In 2012, Dr. Moreno created the Diversity Matters and Diversity Seminar series designed to provide opportunities to explore and discuss issues related to creating an inclusive environment and equitable access to care. Topics have included defining diversity, LGBTQ issues, providing care to diverse populations and unconscious bias. The sessions have been well attended and created a lot of buzz among the students, staff and faculty in the audience. Finally, Dr. Moreno is a national leader on diversity issues. In the past year, he was invited by the Association of American Medical Colleges to give two national talks on diversity.
Honorable Mention: Nicolette Teufel-Shone, Professor and Chair of the Family and Child Health Section, Department of Health Promotion Sciences, Mel and Enid Zuckerman College of Public Health (MEZCOPH), Affiliated Faculty Member of Anthropology and Nutritional Sciences, Affiliated Scholar in the Arizona Cancer Center’s Health Disparities Institute
In 2011, Dr. Teufel-Shone led a team of UA investigators who collaborated with faculty at Northern Arizona University and Dine College (Navajo) to develop a National Institutes of Health (NIH) Exploratory Center of Excellence grant entitled, Center for American Indian Resilience (CAIR). The goal of this five-year, $6 million grant (awarded in 2012) is to reduce health disparities by identifying, assessing and applying models of resilience associated with positive health outcomes in American Indians. Part of this grant provides field experiences, research assistantships and seminars to predominately American Indian undergraduate and graduate students. In the past three years, this program has trained over 50 American Indian undergraduate and graduate students. Through her engagement with American Indian communities, she has been able to attract outstanding American Indian and other minority students to our master’s and doctoral programs in public health. The students come to the UA because of their admiration of Dr. Teufel-Shone’s work in their communities. Dr. Teufel-Shone has received numerous prestigious awards throughout her career.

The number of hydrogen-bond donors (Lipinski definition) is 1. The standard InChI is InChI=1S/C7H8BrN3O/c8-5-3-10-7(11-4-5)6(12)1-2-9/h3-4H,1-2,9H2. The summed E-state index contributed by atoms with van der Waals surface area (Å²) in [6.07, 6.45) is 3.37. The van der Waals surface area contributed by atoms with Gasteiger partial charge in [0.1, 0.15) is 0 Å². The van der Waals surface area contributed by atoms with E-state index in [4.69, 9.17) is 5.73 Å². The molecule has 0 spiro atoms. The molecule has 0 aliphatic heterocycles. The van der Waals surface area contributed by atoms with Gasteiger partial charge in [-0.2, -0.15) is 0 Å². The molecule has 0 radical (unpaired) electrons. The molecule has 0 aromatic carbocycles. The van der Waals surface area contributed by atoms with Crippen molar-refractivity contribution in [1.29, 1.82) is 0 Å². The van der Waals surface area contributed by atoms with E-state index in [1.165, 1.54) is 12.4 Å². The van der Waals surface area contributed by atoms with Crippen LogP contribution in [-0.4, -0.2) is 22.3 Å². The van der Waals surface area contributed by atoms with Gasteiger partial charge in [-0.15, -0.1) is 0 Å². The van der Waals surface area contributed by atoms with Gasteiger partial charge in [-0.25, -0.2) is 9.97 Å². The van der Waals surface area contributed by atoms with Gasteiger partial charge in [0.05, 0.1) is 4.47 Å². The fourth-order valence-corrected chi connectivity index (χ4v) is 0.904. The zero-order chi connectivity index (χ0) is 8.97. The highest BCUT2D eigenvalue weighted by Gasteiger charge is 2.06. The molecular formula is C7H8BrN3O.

Honorable Mention: Francisco Galarte, Assistant Professor, Department of Gender & Women’s Studies, Collaborator on the UA Transgender Studies Initiative